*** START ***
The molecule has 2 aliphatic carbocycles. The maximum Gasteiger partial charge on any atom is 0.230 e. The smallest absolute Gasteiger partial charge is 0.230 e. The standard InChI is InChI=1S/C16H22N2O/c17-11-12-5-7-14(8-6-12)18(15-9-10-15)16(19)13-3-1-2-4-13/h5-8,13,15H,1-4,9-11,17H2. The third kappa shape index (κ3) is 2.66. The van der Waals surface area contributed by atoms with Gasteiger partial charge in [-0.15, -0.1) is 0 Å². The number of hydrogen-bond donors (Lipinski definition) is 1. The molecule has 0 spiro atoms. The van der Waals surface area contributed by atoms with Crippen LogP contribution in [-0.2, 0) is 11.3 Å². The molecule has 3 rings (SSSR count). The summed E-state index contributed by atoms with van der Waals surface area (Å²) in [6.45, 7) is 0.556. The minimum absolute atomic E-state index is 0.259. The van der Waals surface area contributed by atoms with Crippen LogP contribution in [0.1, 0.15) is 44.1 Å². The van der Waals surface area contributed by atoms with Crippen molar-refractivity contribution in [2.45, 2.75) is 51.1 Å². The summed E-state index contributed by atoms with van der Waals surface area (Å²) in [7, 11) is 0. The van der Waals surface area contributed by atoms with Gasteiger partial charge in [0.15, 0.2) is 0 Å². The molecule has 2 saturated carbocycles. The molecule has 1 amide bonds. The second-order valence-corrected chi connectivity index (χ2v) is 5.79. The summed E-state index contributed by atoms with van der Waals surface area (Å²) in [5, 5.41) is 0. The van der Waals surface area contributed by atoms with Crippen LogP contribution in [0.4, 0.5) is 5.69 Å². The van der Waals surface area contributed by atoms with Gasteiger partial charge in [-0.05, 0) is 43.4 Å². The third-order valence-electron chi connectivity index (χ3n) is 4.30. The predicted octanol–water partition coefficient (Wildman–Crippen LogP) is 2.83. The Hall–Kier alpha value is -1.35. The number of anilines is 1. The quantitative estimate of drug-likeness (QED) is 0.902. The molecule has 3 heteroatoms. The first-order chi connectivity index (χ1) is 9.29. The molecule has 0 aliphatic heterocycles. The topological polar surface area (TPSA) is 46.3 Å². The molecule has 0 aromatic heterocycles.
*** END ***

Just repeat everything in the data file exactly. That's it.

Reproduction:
The molecule has 2 aliphatic carbocycles. The maximum Gasteiger partial charge on any atom is 0.230 e. The smallest absolute Gasteiger partial charge is 0.230 e. The standard InChI is InChI=1S/C16H22N2O/c17-11-12-5-7-14(8-6-12)18(15-9-10-15)16(19)13-3-1-2-4-13/h5-8,13,15H,1-4,9-11,17H2. The third kappa shape index (κ3) is 2.66. The van der Waals surface area contributed by atoms with Gasteiger partial charge in [-0.15, -0.1) is 0 Å². The number of hydrogen-bond donors (Lipinski definition) is 1. The molecule has 0 spiro atoms. The van der Waals surface area contributed by atoms with Crippen LogP contribution in [-0.2, 0) is 11.3 Å². The molecule has 3 rings (SSSR count). The summed E-state index contributed by atoms with van der Waals surface area (Å²) in [6.45, 7) is 0.556. The minimum absolute atomic E-state index is 0.259. The van der Waals surface area contributed by atoms with Crippen LogP contribution in [0.1, 0.15) is 44.1 Å². The van der Waals surface area contributed by atoms with Crippen molar-refractivity contribution in [2.45, 2.75) is 51.1 Å². The summed E-state index contributed by atoms with van der Waals surface area (Å²) in [7, 11) is 0. The van der Waals surface area contributed by atoms with Gasteiger partial charge in [0.15, 0.2) is 0 Å². The molecule has 2 saturated carbocycles. The molecule has 1 amide bonds. The second-order valence-corrected chi connectivity index (χ2v) is 5.79. The summed E-state index contributed by atoms with van der Waals surface area (Å²) in [5, 5.41) is 0. The van der Waals surface area contributed by atoms with Crippen LogP contribution in [0.4, 0.5) is 5.69 Å². The van der Waals surface area contributed by atoms with Gasteiger partial charge in [-0.05, 0) is 43.4 Å². The third-order valence-electron chi connectivity index (χ3n) is 4.30. The predicted octanol–water partition coefficient (Wildman–Crippen LogP) is 2.83. The Hall–Kier alpha value is -1.35. The number of anilines is 1. The quantitative estimate of drug-likeness (QED) is 0.902. The molecule has 3 heteroatoms. The first-order chi connectivity index (χ1) is 9.29. The molecule has 0 aliphatic heterocycles. The topological polar surface area (TPSA) is 46.3 Å². The molecule has 0 aromatic heterocycles.